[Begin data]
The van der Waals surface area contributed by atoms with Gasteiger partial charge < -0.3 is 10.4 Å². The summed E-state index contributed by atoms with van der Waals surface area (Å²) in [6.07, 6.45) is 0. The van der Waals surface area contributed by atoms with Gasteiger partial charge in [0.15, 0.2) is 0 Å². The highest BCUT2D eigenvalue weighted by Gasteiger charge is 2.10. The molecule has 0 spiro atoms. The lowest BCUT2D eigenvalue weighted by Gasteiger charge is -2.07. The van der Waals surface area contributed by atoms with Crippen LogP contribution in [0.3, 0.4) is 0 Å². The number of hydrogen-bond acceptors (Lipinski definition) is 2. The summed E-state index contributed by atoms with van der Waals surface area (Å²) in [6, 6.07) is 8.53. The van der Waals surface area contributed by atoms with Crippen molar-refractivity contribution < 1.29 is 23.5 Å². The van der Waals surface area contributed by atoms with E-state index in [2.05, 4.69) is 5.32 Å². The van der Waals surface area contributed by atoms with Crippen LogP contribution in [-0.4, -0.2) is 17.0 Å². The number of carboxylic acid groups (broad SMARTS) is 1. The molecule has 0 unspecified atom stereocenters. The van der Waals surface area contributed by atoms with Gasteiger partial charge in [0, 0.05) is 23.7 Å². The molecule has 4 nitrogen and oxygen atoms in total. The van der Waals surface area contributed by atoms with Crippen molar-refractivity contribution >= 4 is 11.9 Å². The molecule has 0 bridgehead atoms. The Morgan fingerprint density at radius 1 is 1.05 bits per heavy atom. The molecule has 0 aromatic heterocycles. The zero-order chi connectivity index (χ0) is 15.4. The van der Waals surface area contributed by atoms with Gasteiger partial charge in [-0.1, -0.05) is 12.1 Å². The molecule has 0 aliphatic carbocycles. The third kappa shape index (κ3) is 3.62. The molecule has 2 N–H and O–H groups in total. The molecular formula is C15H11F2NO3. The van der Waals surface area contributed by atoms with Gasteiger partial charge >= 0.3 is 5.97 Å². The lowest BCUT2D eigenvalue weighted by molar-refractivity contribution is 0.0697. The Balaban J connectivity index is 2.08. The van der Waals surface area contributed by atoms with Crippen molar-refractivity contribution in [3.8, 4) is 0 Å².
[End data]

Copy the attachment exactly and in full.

The van der Waals surface area contributed by atoms with Gasteiger partial charge < -0.3 is 10.4 Å². The summed E-state index contributed by atoms with van der Waals surface area (Å²) in [6.07, 6.45) is 0. The van der Waals surface area contributed by atoms with Gasteiger partial charge in [0.15, 0.2) is 0 Å². The highest BCUT2D eigenvalue weighted by Gasteiger charge is 2.10. The molecule has 0 spiro atoms. The lowest BCUT2D eigenvalue weighted by Gasteiger charge is -2.07. The van der Waals surface area contributed by atoms with Crippen LogP contribution in [0.3, 0.4) is 0 Å². The number of hydrogen-bond acceptors (Lipinski definition) is 2. The summed E-state index contributed by atoms with van der Waals surface area (Å²) in [6, 6.07) is 8.53. The van der Waals surface area contributed by atoms with Crippen molar-refractivity contribution < 1.29 is 23.5 Å². The van der Waals surface area contributed by atoms with E-state index in [2.05, 4.69) is 5.32 Å². The van der Waals surface area contributed by atoms with Crippen LogP contribution in [-0.4, -0.2) is 17.0 Å². The number of carboxylic acid groups (broad SMARTS) is 1. The molecule has 0 unspecified atom stereocenters. The van der Waals surface area contributed by atoms with Gasteiger partial charge in [0, 0.05) is 23.7 Å². The molecule has 4 nitrogen and oxygen atoms in total. The van der Waals surface area contributed by atoms with Crippen molar-refractivity contribution >= 4 is 11.9 Å². The molecule has 0 bridgehead atoms. The Morgan fingerprint density at radius 1 is 1.05 bits per heavy atom. The molecule has 0 aromatic heterocycles. The zero-order chi connectivity index (χ0) is 15.4. The van der Waals surface area contributed by atoms with Gasteiger partial charge in [-0.1, -0.05) is 12.1 Å². The molecule has 0 aliphatic carbocycles. The third kappa shape index (κ3) is 3.62. The molecule has 2 N–H and O–H groups in total. The molecular formula is C15H11F2NO3. The van der Waals surface area contributed by atoms with Gasteiger partial charge >= 0.3 is 5.97 Å². The lowest BCUT2D eigenvalue weighted by molar-refractivity contribution is 0.0697. The Balaban J connectivity index is 2.08. The van der Waals surface area contributed by atoms with Crippen molar-refractivity contribution in [3.8, 4) is 0 Å².